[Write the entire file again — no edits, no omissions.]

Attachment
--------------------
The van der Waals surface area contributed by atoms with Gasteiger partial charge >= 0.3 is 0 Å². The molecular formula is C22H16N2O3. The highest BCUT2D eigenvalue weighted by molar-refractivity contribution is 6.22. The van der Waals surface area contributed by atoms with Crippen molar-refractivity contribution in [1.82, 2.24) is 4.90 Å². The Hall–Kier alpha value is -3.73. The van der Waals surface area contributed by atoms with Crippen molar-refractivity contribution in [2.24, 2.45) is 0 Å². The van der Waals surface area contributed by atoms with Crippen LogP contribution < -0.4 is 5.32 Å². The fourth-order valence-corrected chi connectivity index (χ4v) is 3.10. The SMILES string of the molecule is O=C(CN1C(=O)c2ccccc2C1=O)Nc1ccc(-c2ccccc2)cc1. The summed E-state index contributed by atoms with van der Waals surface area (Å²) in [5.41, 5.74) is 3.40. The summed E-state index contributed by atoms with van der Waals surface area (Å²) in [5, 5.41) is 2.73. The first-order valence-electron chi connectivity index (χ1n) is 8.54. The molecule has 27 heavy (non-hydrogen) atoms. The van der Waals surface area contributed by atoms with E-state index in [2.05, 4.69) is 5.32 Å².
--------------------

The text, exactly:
The van der Waals surface area contributed by atoms with Gasteiger partial charge >= 0.3 is 0 Å². The molecular formula is C22H16N2O3. The highest BCUT2D eigenvalue weighted by molar-refractivity contribution is 6.22. The van der Waals surface area contributed by atoms with Crippen molar-refractivity contribution in [1.82, 2.24) is 4.90 Å². The Hall–Kier alpha value is -3.73. The van der Waals surface area contributed by atoms with Crippen molar-refractivity contribution in [2.24, 2.45) is 0 Å². The van der Waals surface area contributed by atoms with Crippen LogP contribution < -0.4 is 5.32 Å². The fourth-order valence-corrected chi connectivity index (χ4v) is 3.10. The SMILES string of the molecule is O=C(CN1C(=O)c2ccccc2C1=O)Nc1ccc(-c2ccccc2)cc1. The summed E-state index contributed by atoms with van der Waals surface area (Å²) in [5.41, 5.74) is 3.40. The summed E-state index contributed by atoms with van der Waals surface area (Å²) in [5, 5.41) is 2.73. The first-order valence-electron chi connectivity index (χ1n) is 8.54. The molecule has 27 heavy (non-hydrogen) atoms. The van der Waals surface area contributed by atoms with E-state index in [2.05, 4.69) is 5.32 Å².